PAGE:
The Rev. Frederic Denison, chaplain of the 3rd Rhode Island Heavy Artillery Unit, wrote in his 1879 memoir, Shot and Shell:

“How many soldiers will recall the old Beacon House, near the centre of the island, from which we quietly detailed the floor-boards and sheathing till only the frame and roof were left, and from the cupola of which, was a look-out station, with our glasses we could read the time of day on the faces of the town clocks in Charleston, and discern the people passing in the streets.  Two men were constantly kept as observers and signal officers in the tower of this building, till finally, from depletion of material, the remaining skeleton succumbed to a southern gale.”

A third lighthouse was built in 1876 about 1,200 feet above the high tide mark, and with it new supporting structures, including the keeper’s residence. Soon afterward, maritime officials petitioned Congress for funds to build jetties at the harbor’s entrance, which would constrict the flow of silt into the harbor and help deepen the shipping channels for commerce purposes. While jetties improved the channels, they also altered the natural progression of sand migration to both Sullivan’s and Morris islands. The islands began shrinking from the erosion.

Congress then appropriated funds to create “spurs” (perpendicular wings) on the jetties that would help protect the islands’ coastlines. The northern spurs were completed and Sullivan’s island protected. The southern jetty’s spur, however, was never completed. By 1938, it had become clear that as the ocean’s waves encroached upon the eroding island, the lighthouse would have to be automated and all the other buildings removed for safety’s sake. Had they been left to simply wash away, the debris would have posed a hazard to mariners. Though the other structures were simply torn down, Beacon House was sold to Dr. Richard Prentiss as federal surplus property for $55. Beginning with its roof, workers spent four weeks dismantling the residence. Dr. Prentiss used most of the salvaged material to build two beach houses on Edisto Beach. Unfortunately both were washed out to sea in later hurricanes. A steel barrier around the lighthouse’s base braced it from toppling into the now-surrounding ocean.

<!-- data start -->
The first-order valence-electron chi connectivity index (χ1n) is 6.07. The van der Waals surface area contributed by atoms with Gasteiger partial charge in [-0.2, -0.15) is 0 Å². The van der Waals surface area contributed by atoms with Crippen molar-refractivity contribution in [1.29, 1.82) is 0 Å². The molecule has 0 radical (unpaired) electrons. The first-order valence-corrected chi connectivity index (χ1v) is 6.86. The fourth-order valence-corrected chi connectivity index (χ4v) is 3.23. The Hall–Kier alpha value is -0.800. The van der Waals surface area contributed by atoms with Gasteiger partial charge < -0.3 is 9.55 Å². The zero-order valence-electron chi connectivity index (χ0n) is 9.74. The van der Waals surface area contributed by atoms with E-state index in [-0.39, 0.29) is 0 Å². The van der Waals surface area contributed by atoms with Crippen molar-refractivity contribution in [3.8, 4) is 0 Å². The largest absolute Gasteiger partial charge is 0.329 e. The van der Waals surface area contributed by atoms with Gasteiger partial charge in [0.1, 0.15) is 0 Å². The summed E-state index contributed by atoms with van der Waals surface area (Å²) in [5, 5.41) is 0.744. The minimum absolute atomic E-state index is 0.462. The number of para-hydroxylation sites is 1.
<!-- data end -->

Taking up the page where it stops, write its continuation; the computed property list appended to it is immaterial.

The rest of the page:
When the Sullivan’s Island Lighthouse was completed in 1962, the Morris Island Lighthouse was decommissioned and sold to a private buyer. Over the next 30 years, the island would gain, then lose, sand, depending on weather and other coastal dynamics. By 1992, the island had recovered 80 acres of dry land, and a developer sought permits to build houses on it. Charlestonians were horrified at the prospect and in 1999 a nonprofit group, Save the Lighthouse, purchased the site and began seeking ways to preserve it. Their work has kept the tower upright, but its light remains dark, perhaps forever.

The rebuilt Beacon House, c. 1914, which served generations of lightkeepers and their families. Photo credit: U.S. Coast Guard.
View Leigh's discussion of the Morris Island Lighthouse on WCIV-TV4's Lowcountry Live.

Map of Gen. Quincy Gillmore's Union batteries, 1863. Photo credit: Library of Congress

Union camp with Beacon House, Gen. Gillmore's headquarters, in background. Photo credit: Library of Congress

Beacon House, stripped by Union soldiers for firewood and supplies. Photo credit: Library of Congress

Beacon House and Lighthouse, c. 1935. Photo credit: U.S. Coast Guard

Beacon House, shortly after July 18, 1863, stripped by Union troops. Photo credit: Library of Congress

Union guns protect Battery Wagner. Photo credit: Library of Congress

Aerial view of Morris Island today. Photo credit: American Battlefield Trust

The lighthouse as it looks today. Image source: Charleston Outdoors Adventures

Members of the 1st New York Volunteer Engineering Regiment in camp. Photo credit: Library of Congress